Zach Eflin pitched well before an error by shortstop Scott Kingery, a base hit and a three-run homer turned the game in the Rockies’ favor in the sixth inning.

Save for a two-run homer by J.T. Realmuto in the seventh, the Phillies’ bats did little in one of the best places to hit in baseball. Four of the Phils’ five hits were singles and one of those was an infield hit.

The top four hitters in the Phillies’ lineup were 0 for 14.

After the game, manager Gabe Kapler tipped his cap to the Rockies’ starting pitcher.

“I think the story was Freeland,” Kapler said. “He was really good. He really commanded the inside part of the plate. He made it very difficult for us to get anything going. We weren’t able to score any runs. It’s tough to score two runs and win in this ballpark.”

Freeland was one of the game’s breakout pitchers last season. He went 17-7 with a 2.85 ERA in 33 starts and finished fourth in National League Cy Young voting. He’d started against the Phillies once in 2017, but had to come out in the first inning with a groin injury. He entered this start 1-3 with a 5.40 ERA on the new season, but clearly did his homework on the Phillies. He gave up just two hits, walked none and struck out seven.

“I noticed when I started watching video two days ago that they have guys with big leg kicks and they’re trying to get the perfect timing with the pitcher,” he said. “It’s kind of easy to start messing with their timing.”

Freeland did that by varying the interval of the hesitation in his delivery.

“I can hold that for a whole inning,” he said of the pause on his leg kick.

Freeland, who turns 26 in May, actually has a significant connection to the Phillies. He was selected by the Phils in the 35th round of the 2011 draft as a high school senior out of the Denver area. Freeland opted not to sign. He attended the University of Evansville and in 2014 was drafted in the first round by the Rockies. He was picked eighth overall, one slot behind Aaron Nola, and received a $2.3 million signing bonus from the Rockies.

Had Freeland signed with the Phillies out of high school, he and Nola might now be teammates.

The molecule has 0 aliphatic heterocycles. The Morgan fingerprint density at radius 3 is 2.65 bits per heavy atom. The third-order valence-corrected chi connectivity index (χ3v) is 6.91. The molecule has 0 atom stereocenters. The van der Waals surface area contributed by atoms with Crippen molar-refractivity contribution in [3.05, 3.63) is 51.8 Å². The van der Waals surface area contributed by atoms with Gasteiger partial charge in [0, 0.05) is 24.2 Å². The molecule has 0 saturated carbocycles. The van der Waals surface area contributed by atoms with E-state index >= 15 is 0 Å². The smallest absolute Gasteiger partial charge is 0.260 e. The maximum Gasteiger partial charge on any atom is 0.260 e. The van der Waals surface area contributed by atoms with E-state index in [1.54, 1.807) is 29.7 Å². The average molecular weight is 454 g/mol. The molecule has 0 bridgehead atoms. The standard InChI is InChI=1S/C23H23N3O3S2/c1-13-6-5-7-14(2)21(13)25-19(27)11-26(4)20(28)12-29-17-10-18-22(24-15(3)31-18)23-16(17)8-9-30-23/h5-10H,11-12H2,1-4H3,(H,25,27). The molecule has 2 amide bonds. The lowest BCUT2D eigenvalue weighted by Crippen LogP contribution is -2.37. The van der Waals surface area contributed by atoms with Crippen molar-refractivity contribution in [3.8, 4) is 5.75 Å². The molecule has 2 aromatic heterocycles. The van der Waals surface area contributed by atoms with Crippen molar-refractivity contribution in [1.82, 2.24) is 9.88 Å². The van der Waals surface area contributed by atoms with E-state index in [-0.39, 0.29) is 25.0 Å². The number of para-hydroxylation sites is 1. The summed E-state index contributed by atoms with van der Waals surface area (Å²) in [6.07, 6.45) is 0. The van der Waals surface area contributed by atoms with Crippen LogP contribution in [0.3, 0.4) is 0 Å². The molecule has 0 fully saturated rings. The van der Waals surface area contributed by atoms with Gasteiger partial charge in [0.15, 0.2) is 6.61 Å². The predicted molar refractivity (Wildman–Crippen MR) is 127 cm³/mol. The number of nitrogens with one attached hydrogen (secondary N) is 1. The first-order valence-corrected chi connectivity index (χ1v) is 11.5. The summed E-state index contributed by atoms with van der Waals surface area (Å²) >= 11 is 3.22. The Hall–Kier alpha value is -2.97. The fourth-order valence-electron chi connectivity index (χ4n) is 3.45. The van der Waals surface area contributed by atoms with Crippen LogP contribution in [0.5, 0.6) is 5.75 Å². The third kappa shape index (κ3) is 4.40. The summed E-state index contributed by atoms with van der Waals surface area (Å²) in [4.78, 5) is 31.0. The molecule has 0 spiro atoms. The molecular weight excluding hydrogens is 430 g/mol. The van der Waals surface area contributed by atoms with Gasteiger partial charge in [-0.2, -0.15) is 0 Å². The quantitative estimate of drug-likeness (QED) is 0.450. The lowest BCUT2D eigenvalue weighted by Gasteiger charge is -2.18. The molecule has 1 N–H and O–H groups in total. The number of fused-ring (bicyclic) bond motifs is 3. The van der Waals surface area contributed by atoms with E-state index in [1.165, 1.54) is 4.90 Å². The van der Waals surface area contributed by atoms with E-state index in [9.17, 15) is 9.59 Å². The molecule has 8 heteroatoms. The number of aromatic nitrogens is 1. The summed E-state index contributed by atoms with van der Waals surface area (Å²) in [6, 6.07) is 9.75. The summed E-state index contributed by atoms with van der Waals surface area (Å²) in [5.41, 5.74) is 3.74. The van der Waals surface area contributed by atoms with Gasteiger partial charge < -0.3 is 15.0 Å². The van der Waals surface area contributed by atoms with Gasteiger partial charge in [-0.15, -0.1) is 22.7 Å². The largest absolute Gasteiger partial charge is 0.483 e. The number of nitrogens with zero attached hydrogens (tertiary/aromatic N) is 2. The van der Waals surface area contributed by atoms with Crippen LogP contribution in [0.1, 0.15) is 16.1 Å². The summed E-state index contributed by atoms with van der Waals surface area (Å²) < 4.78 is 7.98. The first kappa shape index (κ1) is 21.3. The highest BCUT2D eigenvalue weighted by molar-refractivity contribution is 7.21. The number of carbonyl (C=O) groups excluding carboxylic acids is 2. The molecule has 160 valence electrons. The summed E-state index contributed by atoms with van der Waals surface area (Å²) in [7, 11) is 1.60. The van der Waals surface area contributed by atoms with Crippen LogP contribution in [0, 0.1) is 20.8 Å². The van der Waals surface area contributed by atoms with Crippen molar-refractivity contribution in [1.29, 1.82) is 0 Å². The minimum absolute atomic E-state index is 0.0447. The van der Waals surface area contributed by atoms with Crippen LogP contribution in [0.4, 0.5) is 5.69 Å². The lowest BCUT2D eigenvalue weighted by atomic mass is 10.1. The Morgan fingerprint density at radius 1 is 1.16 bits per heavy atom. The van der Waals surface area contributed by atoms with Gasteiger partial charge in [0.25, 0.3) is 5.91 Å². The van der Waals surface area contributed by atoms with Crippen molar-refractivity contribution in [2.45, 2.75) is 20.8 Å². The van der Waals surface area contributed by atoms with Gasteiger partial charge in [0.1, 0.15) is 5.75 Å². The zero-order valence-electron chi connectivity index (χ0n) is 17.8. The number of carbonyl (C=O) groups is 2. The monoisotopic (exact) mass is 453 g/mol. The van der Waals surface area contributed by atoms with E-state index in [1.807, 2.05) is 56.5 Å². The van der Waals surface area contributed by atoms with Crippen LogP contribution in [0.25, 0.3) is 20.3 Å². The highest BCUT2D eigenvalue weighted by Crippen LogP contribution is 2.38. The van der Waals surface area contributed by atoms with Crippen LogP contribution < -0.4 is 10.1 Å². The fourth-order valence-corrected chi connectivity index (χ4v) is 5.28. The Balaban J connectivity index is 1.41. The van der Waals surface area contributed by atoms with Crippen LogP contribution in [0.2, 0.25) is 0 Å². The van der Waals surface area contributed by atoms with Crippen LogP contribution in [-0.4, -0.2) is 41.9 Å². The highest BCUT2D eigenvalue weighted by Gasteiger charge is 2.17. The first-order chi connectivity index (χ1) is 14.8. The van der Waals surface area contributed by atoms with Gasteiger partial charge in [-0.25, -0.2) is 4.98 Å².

And the Phillies would have a lefty in their rotation.

“The Phillies picked me as a draft-and-follow so I continued to play summer ball that year then they offered at the end of the summer,” Freeland said. “We couldn’t get to the price point that I wanted. It was a tough decision for me. I wanted to go play pro ball. I also had a great offer on the table to go play for Evansville and I think it’s safe to say I made the right choice.”

Freeland would not say how far apart he and the Phillies were back in 2011. But he did mention how much the Phils had on the table.

“You’re 18 years old and you have someone throwing a quarter of a million dollars at you,” he said. “I really didn’t know anyone who had been through the process so it was hard for me to lean on anybody. So it was a decision I had to make on my own and I’ve never had any regrets.

“But at the time it was tough. One thing that was nice is going to college I had three years where I knew I was going to play where as going into pro ball as a 35th rounder, if you don’t pan out in the first season and a half you might get canned.

“I made the right decision.”

It's difficult to argue with that.

Nonetheless, the Phillies sure would like to have had Kyle Freeland on their side Thursday night. What might have been.

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Phillies-Rockies 5 things: Tough night expected for Vince Velasquez

Phillies-Rockies 5 things: Tough night expected for Vince Velasquez

Phillies (39-67) at Rockies (62-47)
8:40 p.m. on CSN; streaming live on CSNPhilly.com and the NBC Sports App

After being swept in Anaheim, the Phillies head to Denver to open a challenging three-game series with the Colorado Rockies. They won't have to deal with a designated hitter in this series but it figures to be even tougher on the Phillies' pitching staff.

1. Rockies rollin'
Winners of four of six and 10 of 16, the Rockies have a pretty good hold on a wild-card spot. They trail the Diamondbacks by a half-game for the top wild-card spot, but they're 5½ games ahead of the Brewers for that final National League playoff position.

The Rockies, per usual, have been much better at Coors Field (33-20) than on the road (29-27). 

Colorado only lengthened its lineup at the trade deadline with the acquisition of catcher Jonathan Lucroy, who was not having a good season in Texas but is still one of the best backstops in baseball, offensively and defensively. When Lucroy is batting eighth, you know your lineup is pretty damn good.